One of the apparent paradoxes is that there is no intrinsic meaning in words, but it's the meaning that really influences the chain reaction. Information doesn't have that power because information is an essentially static form. That static nature allows us to share information with precision:
Robert Frost wrote the line "Good fences make good neighbors" in the poem "Mending Wall."
I wrote exactly the information I intended to write, and the reader should be able to understand it precisely, even if they've never heard of the author, the line, or the poem. Information is something that can be transmitted by machines as easily as by people. I could record the earlier sentence, play it back, even send it over the internet, with no change. I doubt that information is intrinsically discrete, but we have a tendency to treat it that way, making it possible to accumulate huge stores of information without ever combining them. Even when pieces of information are combined, they tend to work in algebraic progressions at best, adding up very slowly on the rare occasions that we add them at all. Information tends to work as if the equation were merely E=M. No change, no growth, whole only equal to the sum of the parts.
Meaning, on the other hand, tends to be highly interactive and kinetic, each contact acting as a catalyst, and the results are more like a geometric progression, with the potential for radical change. Of course, that volatile nature also allows meaning to collapse upon itself in a way that information rarely manifests. Meaning is a creation of the mind, an interpretation of symbols. We can establish a range of accepted meaning, but there must always be some allowance for the influence of individual experience and individual choice in how the chain reaction of meaning upon meaning is manipulated. To some degree, the difference between information and meaning can be quite frustrating for the writer, particularly for those writers who aren't aware of that difference.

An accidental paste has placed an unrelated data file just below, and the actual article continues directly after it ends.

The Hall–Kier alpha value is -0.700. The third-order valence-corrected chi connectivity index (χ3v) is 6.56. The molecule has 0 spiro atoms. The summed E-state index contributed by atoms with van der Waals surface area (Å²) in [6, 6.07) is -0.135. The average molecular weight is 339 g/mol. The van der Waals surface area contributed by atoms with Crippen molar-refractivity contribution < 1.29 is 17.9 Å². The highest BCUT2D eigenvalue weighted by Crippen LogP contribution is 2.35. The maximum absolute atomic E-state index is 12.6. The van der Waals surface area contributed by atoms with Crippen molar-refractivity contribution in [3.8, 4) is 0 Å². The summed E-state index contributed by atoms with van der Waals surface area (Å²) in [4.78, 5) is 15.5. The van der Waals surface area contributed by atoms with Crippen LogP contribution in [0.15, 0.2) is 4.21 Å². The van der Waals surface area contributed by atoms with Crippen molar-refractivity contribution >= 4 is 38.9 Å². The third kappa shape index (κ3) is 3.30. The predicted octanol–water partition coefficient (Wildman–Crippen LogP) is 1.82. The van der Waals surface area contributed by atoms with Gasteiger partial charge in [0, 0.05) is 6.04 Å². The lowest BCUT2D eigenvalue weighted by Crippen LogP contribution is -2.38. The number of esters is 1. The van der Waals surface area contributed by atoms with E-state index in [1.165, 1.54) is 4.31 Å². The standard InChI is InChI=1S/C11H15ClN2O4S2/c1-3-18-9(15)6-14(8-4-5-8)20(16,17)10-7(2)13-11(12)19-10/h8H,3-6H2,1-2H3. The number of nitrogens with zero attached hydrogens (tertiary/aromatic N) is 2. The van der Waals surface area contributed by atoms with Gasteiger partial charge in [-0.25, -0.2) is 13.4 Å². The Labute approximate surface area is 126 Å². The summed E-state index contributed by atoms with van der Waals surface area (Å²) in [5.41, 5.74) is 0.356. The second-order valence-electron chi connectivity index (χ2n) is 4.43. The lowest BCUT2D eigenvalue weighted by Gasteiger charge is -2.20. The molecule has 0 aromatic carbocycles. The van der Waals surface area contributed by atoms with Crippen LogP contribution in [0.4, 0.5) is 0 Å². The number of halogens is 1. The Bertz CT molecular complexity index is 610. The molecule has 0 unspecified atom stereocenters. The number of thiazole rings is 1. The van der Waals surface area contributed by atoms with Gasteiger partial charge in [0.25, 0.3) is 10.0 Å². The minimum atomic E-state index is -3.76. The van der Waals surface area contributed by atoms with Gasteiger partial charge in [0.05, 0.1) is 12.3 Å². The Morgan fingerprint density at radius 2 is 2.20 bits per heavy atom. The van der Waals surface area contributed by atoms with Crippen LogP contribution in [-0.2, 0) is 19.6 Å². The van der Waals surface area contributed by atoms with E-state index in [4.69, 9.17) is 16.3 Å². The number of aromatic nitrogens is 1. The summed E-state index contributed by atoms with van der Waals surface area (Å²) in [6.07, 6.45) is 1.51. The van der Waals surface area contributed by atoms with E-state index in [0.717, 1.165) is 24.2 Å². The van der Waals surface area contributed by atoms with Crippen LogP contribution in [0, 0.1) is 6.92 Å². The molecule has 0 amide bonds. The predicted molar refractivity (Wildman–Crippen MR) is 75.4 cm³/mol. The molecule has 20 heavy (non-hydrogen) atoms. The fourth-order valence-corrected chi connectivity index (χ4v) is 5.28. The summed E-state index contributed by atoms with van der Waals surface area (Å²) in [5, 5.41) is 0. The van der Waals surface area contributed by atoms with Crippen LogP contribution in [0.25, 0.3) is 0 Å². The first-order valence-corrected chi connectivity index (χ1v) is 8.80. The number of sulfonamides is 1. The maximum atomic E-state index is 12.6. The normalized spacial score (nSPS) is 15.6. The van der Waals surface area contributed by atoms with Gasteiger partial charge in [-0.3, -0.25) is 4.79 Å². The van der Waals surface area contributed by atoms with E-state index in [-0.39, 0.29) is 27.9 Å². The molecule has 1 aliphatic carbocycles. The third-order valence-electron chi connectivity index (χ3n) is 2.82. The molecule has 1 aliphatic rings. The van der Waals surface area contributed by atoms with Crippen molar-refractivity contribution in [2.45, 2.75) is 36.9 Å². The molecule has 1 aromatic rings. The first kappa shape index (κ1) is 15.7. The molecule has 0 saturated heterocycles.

However, there should also be liberation for writers who realize there isn't an absolute right for writing. Writers should also be thankful for this difference because it's what makes it impossible for computers to completely take over the writing field. Computers are allowed much too involved in the proofreading as it is, though even grammar is beyond the ability of any current program. Politicians, administrators, and even teachers already treat writing (all of education) as if information and meaning were synonymous, one of the serious flaws in the foundation of our system.
Obviously, we can't work with meaning without information, but it's a matter of where we put our focus. The static tendency of information combined with our cultural tendency to look at things as separate parts creates a closed circle, so that once we start on the information level, we tend to stay on that level. Meaning, on the other hand, is always hungry, searching for the questions, ideas, and information needed to continue growing. Information tends to lead us only to more information, and that closed circle often leads to a closed mind. Meaning leads us to information, but since meaning is a process, it also leads us beyond information, digests information, leading to an open mind and growth. Information may appear to be the safer, more easily controlled, option, which is one reason it has become the basis of our education and testing systems, but a closed system can only lead to entropy, hardly a safe option. Meaning and growth are risky, but they form the only route that give us real opportunity.
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Other Essays and Poetry
Something Somewhat Vaguely Like a Resume
Alec Kirby, Memories of an Earnest Imp
Being Like Children
Beyond the Genes (Dad)
The Blessing and the Blues
Bookin' Down Brown Street
The Cat With a Bucket List
David and the Revelation
The Dawn, the Dark, and the Horse I Didn't Ride In On (an odd, meandering, semi-romantic story)
Getting a Clue
Ghost Dancer in the Twilight Zone
The Hair Connection and the Nature of Choices
I Believe in Capra
The Mug, the Magic, and the Mistake
Roto, Rooter and the Drainy Day
Sadie on the Bridge
Trumpet Player, USDA Approved
The Poetry Process
Links to Other Sites